Sunday evening I saw the season premiere of 60 Minutes, the television news magazine that has provided some of the most even-handed reporting in American mainstream media for over forty years. Scott Pelley’s feature piece covered the controversial Islamic community center two and a half blocks from “9/11 ground zero.” Pelley began by interviewing Sharif El-Gamal, the developer who has plans to tear down a dilapidated Burlington Coat Factory to build the center. It was important to see that this man is an American citizen, born of a Roman Catholic mother and an Egyptian Muslim father. He’s a quintessential New Yorker who modeled this project on the Jewish Community Center in Manhattan.

Then they moved on to Pamela Geller. To date, Ms. Geller has been the most outspoken opponent of what she calls the “Ground Zero Mosque.” Her blog frequently mentions the project, and she organized an enormous rally in opposition to it. Geller was unequivocal, and made it clear that her supporters are as adamant as she is that there be no Islamic cultural center anywhere near the 9/11 Memorial in New York.

Here’s the thing: that’s not the only “ground zero” site from that day. The other one is in the Pentagon, where high ranking military commanders defend the rights of employees to use interfaith prayer room no matter what their faith. Muslim faithful already use the prayer space of the Islamic Community Center in New York, too. Given that many people first came to this continent seeking religious freedom, do those who oppose this community center risk the label “UnAmerican?”

Pelley’s interview with Imam Feisal Abdul Rauf, the spiritual leader of the center, was perhaps the most telling of all. Rauf sees himself standing as a buffer between radical Islam and American non-Muslims. He says is dedicated to the kind of mutual understanding that will prevent another 9/11. Still, he seems to be the most controversial figure in this whole debate, particularly after his reactions to political pressure that asked him and others to move or give up the project.

These are not problems that go away simply by moving them around. Americans are not children who push their vegetables around instead of eating them. No, Pastor Jones, burning the Qur’an won’t help, either. Pelley didn’t bother interviewing the Gainesville pastor, and other Gainesvillians are probably just fine with that. However, refusing to deal with their most difficult aspects won’t rid us of these problems either.

Jones’s failed campaign in to stage a veritable hatefest in Gainesville echoes an emotion common among many Americans: xenophobia. We talk about it far too little, but we feel it all too often. In polite circles, we deny ever having felt it. Irrational fear never appears very sophisticated. If Terry Jones’s displacement of xenophobic energies on a holy book reflects his deep-seated fears of Arabic text and Islamic education education (among other things), what other, subtler fears might other Americans harbor daily without really acknowledging them?

Take a step toward understanding how you really feel toward your fellow Americans and how they sometimes sound. If you’ve read this far, take the poll. Maybe you’ll learn something about your own fears. Maybe, as FDR famously said, the only thing you’ll have to fear is fear itself.

When I hear Qur’anic recitation or a Muslim call to prayer, I feel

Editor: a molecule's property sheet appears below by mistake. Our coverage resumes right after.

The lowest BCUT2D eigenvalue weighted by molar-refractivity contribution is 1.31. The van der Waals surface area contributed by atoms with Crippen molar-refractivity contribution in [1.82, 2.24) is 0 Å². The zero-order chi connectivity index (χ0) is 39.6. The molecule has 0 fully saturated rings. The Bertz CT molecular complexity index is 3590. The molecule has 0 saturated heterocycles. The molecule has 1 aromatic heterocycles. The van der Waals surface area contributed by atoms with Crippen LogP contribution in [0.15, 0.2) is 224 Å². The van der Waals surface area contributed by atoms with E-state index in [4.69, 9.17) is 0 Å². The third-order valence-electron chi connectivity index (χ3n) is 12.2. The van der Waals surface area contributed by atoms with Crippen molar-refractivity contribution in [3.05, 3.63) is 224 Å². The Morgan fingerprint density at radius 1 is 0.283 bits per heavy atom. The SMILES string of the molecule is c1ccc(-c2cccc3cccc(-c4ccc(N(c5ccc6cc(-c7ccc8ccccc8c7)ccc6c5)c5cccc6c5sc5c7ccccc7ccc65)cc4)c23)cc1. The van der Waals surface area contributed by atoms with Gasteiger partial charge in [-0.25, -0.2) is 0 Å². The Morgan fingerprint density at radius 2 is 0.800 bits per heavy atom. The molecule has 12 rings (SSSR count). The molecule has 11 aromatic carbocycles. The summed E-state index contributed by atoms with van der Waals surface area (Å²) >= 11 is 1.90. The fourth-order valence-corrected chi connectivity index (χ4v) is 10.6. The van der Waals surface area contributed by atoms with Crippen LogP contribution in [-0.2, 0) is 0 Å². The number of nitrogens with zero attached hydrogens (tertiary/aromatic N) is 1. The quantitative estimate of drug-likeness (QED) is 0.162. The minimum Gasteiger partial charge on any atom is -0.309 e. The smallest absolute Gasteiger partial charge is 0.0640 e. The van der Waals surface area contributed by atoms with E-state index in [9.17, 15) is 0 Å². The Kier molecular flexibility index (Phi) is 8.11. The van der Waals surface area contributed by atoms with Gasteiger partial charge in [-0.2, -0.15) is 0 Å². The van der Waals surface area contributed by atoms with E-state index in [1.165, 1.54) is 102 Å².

Not familiar with the Cordoba Initiative, the project behind this project? Check it out.


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Wanna Ride Bikes?

I must have worn out all the hand-me-down bicycles and several new ones riding back and forth to swimming lessons and later swim team practice, parks and ice cream parlors, and of course more mischievous pursuits. I grew up on summer nights where baseball wrapped up days of swimming, or grilling steaks accompanied by as much Iowa corn, homegrown tomatoes, and juicy watermelon my hungry brothers and I could handle. As an undergraduate student I bought another bike, the one I still own, to get from place to small town place using the most fun brand of transport I could imagine.

On the heels of RAGBRAI, August always seems to be the time to get as much riding in as I can before the academic calendar comes trudging back with commitments less tolerable of a sweaty, helmet-toting arrival. It’s also the time when Tallahassee, like so many college towns, is at its quietest. Understandably, people escape the sweltering heat and humidity for summer’s last hurrahs before autumn’s classes and schedules and practices and rehearsals and recitals and games and plays and competitions and that most important of fall Saturday rituals, the college football experience. While the traffic is a bit more friendly, I ride my bike. I get to campus and back. I get on some trails when I can. I go to the library and enjoy something all too rare in a university library: silence. Sweet, glorious silence nourishes productivity like so much mother’s milk. Oh, the quietude. Who says there’s no enjoying the calm before a storm?

Back then we grew accustomed to the routine of getting into basements quickly when sirens became harbingers of darker possibilities. A tornado could arrive, render several neighbors homeless, and leave us wondering why other houses appeared untouched, sometimes all within an hour or two. In that final, electric moment after the sirens fell silent but before funnel clouds appeared on the horizon, eerie green skies never threatened brighter realities we knew to be on the other side of something so unpredictable. Was it naïve to be fascinated by the quiet excitement of some erratic force?

This present stillness also intrigues,

It is space to think and time to breathe,

It is temporary absence of banal cacophonies

That lull us into routine and steal our ease.